Grafted roses are created by inserting a bud eye under the bark of the cane of the understock. Rosa multiflora is the preferred understock in our region because of its cold hardiness and ability to encourage vigorous growth. The newly grafted rose is planted out in a field. Once the bud has produced enough growth to support the newly created plant, the section of the cane above the graft is removed. The plant is dug up in the fall, soil is cleaned from the roots, the new growth is pruned back and the rose is placed in cold storage until the following spring when it is sold.

Grafting gives you a larger plant as you are planting a rose that has a two year old rootstock. Some varieties are more vigorous and healthy when grafted. Grafted roses “stay put” in the garden. They do not spread by suckers or runners. Unfortunately, if the top of a grafted rose is destroyed, you have lost the plant and the understock will take over.

Grafted plants can be purchased bare root or potted. Bare root plants need to be planted in the ground or in a large pot as soon as possible after purchasing. Contrary to what is common practice, the graft needs to be planted 3-4 inches below ground level in zones 5 or below. Over time, the part of the plant above the graft will root on its own and the understock will die. Planting this deeply prevents wind rock in the winter as the plant has multiple points of contact with the ground rather than just one stem. A trick I figured out in planting grafted roses is to plant them at an angle. You don’t have to dig as deep a hole, although you have to dig a wider hole. Grafted plants often have lopsided growth as the graft is on one side of the stem. By planting it at an angle you take advantage of this growth pattern.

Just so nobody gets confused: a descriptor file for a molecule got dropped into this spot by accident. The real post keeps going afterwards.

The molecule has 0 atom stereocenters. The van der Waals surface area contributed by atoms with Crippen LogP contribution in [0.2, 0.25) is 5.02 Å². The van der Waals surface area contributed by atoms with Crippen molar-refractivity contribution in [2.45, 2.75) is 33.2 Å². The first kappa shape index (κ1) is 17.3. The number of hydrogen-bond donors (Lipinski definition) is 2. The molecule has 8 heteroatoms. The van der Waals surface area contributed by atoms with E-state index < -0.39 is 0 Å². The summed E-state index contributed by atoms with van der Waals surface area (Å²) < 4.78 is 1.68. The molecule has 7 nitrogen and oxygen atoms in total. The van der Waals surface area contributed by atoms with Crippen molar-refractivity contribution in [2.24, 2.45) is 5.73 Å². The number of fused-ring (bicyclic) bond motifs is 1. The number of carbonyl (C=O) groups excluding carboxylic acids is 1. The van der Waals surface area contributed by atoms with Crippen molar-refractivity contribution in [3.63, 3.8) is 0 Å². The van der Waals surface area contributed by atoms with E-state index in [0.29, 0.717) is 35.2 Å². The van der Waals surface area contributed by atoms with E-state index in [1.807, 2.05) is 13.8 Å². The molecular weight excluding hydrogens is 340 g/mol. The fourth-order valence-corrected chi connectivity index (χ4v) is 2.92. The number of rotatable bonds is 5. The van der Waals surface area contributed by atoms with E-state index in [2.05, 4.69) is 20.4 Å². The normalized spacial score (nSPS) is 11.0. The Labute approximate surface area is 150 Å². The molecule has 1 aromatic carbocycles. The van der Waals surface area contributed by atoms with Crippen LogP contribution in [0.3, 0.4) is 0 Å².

Own root roses are rooted cuttings. Most nurseries typically sell one year old plants in band pots (about 2”x2”x6”). This size keeps shipping costs lower. These plants take about two years to catch up to a grafted plant. If the top of an own root rose is mowed over, broken, chewed by deer or rabbits or otherwise damaged, it will resprout from the roots and come true. Own root roses can form clumps or runners depending on the variety like many perennials.

I have found own root roses do best if planted in a larger pot rather than in open ground when first purchased. I use one gallon Rootmaker pots at this stage ( These pots encourage quick growth of very fibrous roots. When the roots have filled this pot (usually within a couple of months), I move them up to a two or three gallon pot. It is worth the extra effort of gradually increasing pot size. I keep the own root rose in the larger pot for another two to three months, until their roots fill the larger pot. Then, they can be planted in a permanent location. Starting with an own root plant in April or early May and following this procedure, an own root rose can safely be planted out in September. This gives the plant the fall to establish its root system in open ground. Roots will grow as long as the soil temperatures are above 45 degrees or so. The following spring the plants are ready to take off.

As most folks are not interested in taking the extra time and care it takes to grow on an own root plant, I grow my cuttings to two or three gallon size before selling them. I offer both grafted and own root plants in my nursery. If you walked around my gardens, you would not be able to tell which rose was grown from a cutting or which was grown from a grafted plant. Nurseries sold own root plants many years ago but moved to producing and selling grafted plants because the reduced cost of production. It takes only one bud to produce a grafted plant. A cutting used to create an own root plant requires rooting a section of cane that has at least 6-8 buds.

So which do I recommend you buy, own root or grafted? I don’t think it makes that big of a difference. If you can only find the variety you want in a grafted plant, remember, you can take cuttings and grow an own root plant yourself later on. But that’s a topic for another blog.